As we turn the calendar to November (and ever closer to year’s end), here in America, thoughts turn to Thanksgiving.  The “official” time for gratitude.

However, thanks-giving can be much more than a once a year holiday.  Feeling thankful can be developed into a daily practice.  Not only because it’s good for you – science has proven that a gratitude practice improves your physical and psychological health.  Science also has shown that  grateful people sleep better, have higher self esteem, less aggression and are in general, better friends.  What’s more, gratitude, or feeling thankful, simply FEELS good.Gratitude:  (noun) the quality or feeling of being grateful or thankful.

And yet, it’s all well and good to know that being grateful is good for you and that you should do it, but if we’re gonna be grateful, let’s be real about it.  This practice is not about always being positive or sugarcoating the pain – it’s about feeling grace, deep down for the big and small things.  For the growth, the challenge, the love and the life.

And so I ask, what are you grateful for?

Here are three practical and easy ways to start your practice:

1) Get Some Gratitude Clarity.  There are things we think we should be grateful for – the well-paying job, the trip to Hawaii (with the in-laws), the sweet car – but if it doesn’t resonate, if it’s not important, it’s not going to generate true gratitude.  Start with this list.  Write down everything you *think* you should show some thanks.  Where might someone expect it?  What might look good on this list?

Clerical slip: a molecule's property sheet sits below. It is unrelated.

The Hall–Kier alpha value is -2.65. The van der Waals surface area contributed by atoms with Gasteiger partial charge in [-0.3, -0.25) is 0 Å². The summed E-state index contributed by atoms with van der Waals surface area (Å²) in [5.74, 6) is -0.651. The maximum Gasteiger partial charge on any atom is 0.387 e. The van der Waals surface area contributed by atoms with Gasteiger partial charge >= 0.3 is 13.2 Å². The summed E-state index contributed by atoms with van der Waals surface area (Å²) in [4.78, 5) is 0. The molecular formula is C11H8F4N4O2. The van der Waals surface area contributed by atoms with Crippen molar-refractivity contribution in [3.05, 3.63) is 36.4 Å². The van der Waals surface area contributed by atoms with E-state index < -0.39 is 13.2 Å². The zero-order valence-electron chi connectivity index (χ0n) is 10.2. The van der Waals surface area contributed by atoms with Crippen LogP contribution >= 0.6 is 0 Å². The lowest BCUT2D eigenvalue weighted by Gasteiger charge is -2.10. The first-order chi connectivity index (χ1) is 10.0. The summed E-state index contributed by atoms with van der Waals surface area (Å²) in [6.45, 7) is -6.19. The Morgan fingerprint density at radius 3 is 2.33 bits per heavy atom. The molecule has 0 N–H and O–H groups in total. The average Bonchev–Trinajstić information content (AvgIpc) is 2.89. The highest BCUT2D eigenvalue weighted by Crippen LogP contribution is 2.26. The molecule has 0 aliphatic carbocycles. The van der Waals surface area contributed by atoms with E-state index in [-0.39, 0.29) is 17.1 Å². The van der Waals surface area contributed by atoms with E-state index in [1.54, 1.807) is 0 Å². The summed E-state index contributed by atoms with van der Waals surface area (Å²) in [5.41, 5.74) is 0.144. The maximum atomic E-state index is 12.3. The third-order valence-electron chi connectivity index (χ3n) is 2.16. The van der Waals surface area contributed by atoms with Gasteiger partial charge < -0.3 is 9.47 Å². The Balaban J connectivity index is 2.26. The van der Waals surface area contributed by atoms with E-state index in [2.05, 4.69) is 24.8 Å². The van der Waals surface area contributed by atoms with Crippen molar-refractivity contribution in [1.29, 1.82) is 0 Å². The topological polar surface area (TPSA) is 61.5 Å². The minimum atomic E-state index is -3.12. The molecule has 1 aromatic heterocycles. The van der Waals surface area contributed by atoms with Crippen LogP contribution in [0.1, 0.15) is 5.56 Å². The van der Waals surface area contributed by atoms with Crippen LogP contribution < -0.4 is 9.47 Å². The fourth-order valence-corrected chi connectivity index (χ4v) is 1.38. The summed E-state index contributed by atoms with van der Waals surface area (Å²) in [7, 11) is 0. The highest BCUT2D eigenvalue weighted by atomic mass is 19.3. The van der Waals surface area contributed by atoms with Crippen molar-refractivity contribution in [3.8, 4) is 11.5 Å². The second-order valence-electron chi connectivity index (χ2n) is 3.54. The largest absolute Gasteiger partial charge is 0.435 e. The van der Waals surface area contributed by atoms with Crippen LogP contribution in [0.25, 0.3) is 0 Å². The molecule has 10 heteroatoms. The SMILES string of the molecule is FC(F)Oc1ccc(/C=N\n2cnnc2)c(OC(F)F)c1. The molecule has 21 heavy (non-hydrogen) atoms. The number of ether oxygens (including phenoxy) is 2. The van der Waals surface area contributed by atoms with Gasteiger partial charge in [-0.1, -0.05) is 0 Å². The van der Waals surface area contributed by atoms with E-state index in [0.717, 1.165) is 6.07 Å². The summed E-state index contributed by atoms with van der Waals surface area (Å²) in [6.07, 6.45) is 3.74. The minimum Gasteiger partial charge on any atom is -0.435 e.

2)  The little things.  Next up, tackle the little things.  The every day things we don’t pay attention to. The farmer that tills the food you eat.  The truck driver that drove it to the store, or the delivery person that got it right to your home.  Give thanks for your feet that carry you wherever you need to go through out the day.  For your hands and their ability to text your loved ones and deliver food to your mouth.  Identify some of the little things that go unnoticed as your move through your day, but without them life may not be so sweet.

3) Specificity.  Now, name three things you’re really grateful for. And next to each one, describe WHY you’re grateful for it. For example: I’m grateful for my car.  It delivers me and my children safely to school and work.  We camp in it over the summers, road trip and go on adventures in it.  Within it’s confines we have singing contests, tell stories and laugh out loud. Being specific gives gratitude more power.

Bonus round:  Go Deep.  In this last one, dig deep.  What stretched you?  When have you learned more than you ever thought possible?  What has moved you?  These ones are not something we’re typically grateful for in the moment, but given some time, we can see a little more clearly.  Often it’s through contrast, through mistakes and pain, that we learn the most.  What are you grateful for now that you’re on the other side?

Give one or all of these a try, and if you can, make gratitude a daily practice.  There’s zero downside and you might just be a nicer person because of it!

What are you grateful for today?


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